- the level of cooperation of financial institutions. Providers of health insurance do not have a clear policy on what can or should be provided;
- the commitment of suppliers of assistive equipment: because of the rapid deterioration of the patient’s condition, adaptations to the aids already in place are often needed. These preferably take place in the patient’s home, since he is dependent on these aids. Know that ALS Liga can always provide you with quick and free equipment loan services;
- consultation options with the attending physician: regular check-ups and a clear policy improve the quality of care;
- contacts with frontline workers, such as GP’s and home care providers, in order to maintain the same care plan at home as in hospital, and to detect and address problems in time.

The most important areas for an occupational therapist

Below we highlight some of the areas an occupational therapist works on with their ALS patients.

Maximal independence

One of the most important aspects is to determine how an ALS patient can continue his daily routine without help. Instead of offering a whole range of aids, it is better to try and change the patient’s techniques or certain other things in his current living situation.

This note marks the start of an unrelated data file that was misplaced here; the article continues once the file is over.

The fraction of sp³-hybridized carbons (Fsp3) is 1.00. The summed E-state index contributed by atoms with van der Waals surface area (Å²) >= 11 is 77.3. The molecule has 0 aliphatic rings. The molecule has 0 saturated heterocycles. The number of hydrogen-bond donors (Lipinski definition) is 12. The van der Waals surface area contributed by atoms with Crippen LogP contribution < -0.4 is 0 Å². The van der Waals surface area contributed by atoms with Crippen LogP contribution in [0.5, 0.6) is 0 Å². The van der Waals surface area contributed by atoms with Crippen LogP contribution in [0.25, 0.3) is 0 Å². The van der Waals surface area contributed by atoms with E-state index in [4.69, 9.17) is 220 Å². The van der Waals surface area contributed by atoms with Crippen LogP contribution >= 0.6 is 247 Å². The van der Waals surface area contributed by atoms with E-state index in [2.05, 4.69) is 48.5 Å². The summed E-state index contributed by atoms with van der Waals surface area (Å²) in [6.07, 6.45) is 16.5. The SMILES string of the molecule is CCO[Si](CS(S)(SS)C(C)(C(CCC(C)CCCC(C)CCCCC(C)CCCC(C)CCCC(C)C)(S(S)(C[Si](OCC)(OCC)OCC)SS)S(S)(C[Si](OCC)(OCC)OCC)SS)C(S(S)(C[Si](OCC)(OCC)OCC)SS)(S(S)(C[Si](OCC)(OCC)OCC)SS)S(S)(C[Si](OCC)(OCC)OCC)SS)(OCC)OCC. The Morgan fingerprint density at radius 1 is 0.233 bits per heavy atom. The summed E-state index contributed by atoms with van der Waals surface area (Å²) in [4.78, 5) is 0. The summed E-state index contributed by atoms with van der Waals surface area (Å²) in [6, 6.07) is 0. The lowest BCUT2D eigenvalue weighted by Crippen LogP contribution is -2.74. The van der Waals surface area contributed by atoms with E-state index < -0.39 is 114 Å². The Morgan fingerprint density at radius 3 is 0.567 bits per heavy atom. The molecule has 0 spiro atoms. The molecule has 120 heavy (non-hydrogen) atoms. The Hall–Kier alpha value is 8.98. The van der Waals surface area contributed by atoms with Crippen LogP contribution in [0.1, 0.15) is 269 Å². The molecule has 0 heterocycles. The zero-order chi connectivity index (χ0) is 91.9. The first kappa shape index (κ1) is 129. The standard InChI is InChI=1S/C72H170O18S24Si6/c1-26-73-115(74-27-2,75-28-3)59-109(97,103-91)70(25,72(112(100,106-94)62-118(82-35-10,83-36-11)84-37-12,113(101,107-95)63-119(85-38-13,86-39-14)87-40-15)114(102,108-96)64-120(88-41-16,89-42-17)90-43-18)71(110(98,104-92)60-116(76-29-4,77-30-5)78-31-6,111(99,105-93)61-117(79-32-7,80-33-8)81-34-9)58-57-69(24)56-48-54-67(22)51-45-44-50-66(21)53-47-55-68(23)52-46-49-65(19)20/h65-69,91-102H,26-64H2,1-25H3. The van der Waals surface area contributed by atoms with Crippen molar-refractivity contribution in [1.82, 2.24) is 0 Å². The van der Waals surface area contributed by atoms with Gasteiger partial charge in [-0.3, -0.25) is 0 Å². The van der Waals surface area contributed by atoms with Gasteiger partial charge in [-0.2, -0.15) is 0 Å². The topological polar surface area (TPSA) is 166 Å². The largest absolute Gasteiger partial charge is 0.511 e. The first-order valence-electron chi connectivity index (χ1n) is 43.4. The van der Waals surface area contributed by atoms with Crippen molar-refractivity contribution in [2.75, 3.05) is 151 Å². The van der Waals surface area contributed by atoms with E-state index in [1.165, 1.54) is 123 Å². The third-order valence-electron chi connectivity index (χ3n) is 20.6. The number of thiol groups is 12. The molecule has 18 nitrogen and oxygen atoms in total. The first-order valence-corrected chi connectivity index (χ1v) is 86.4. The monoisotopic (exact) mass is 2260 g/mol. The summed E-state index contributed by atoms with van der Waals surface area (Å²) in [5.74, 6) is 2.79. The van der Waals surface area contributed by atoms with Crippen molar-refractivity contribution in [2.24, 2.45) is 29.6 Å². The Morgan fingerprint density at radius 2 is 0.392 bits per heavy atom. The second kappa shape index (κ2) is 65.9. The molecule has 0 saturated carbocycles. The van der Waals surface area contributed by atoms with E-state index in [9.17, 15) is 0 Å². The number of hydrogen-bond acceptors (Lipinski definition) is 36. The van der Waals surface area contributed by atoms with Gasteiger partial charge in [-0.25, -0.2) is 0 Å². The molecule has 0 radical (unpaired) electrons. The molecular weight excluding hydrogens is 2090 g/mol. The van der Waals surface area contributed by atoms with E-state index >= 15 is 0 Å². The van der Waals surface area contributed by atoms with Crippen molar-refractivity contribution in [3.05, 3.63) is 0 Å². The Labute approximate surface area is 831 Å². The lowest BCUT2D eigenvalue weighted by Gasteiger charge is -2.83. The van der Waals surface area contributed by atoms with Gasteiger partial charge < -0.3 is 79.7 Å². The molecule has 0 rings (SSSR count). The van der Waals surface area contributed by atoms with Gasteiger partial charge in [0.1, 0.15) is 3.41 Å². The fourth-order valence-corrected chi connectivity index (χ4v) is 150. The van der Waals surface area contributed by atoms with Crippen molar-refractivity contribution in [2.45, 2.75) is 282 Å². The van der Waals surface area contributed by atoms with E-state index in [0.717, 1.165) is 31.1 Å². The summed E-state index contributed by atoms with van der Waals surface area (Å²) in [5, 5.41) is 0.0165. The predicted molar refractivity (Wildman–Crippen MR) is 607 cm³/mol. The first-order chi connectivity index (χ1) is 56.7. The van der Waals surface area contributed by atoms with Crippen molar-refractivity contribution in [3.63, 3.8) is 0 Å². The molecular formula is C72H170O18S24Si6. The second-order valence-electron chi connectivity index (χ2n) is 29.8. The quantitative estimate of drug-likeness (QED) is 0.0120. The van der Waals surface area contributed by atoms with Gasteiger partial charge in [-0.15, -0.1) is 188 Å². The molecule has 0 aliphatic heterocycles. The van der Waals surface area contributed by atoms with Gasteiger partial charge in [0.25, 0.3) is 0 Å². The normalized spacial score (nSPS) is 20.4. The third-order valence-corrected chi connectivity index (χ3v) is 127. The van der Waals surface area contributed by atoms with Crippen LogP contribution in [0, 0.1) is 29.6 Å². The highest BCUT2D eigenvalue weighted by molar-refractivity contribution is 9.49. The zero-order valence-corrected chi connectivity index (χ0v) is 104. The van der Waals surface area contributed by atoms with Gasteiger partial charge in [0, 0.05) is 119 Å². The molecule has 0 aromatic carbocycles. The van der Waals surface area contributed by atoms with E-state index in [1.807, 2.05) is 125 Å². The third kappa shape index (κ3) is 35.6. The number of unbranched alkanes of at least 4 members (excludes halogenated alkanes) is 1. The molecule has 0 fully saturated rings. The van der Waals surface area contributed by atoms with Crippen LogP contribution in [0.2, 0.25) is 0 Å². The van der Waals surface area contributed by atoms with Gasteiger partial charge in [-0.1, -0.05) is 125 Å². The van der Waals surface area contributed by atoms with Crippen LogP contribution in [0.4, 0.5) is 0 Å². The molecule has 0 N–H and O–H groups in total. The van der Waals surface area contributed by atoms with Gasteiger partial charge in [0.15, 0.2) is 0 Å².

Firstly, there is the choice of clothing. The size of the buttons, clothing without buttons, clothing which can be put on or taken off without undoing the buttons, the use of velcro, the use of elastic thread to sew on buttons, etc.

When an ALS patient encounters problems with daily tasks, it is important to look for a different method. When he grows tired while shaving, for example, he can use a chair that supports his elbows, so that he can shave without tiring himself. The same applies to brushing his teeth or cutting up food.

It is important that the occupational therapist can find a balance between the things the patient in question wants to keep doing independently and the energy left over for more enjoyable things, so that there is time left to spent with family and friends.

Living situation

As for the living situation, the future needs of the patient need to be considered. What has to change to provide for future needs? Which options are possible inside the house? Are house renovations necessary?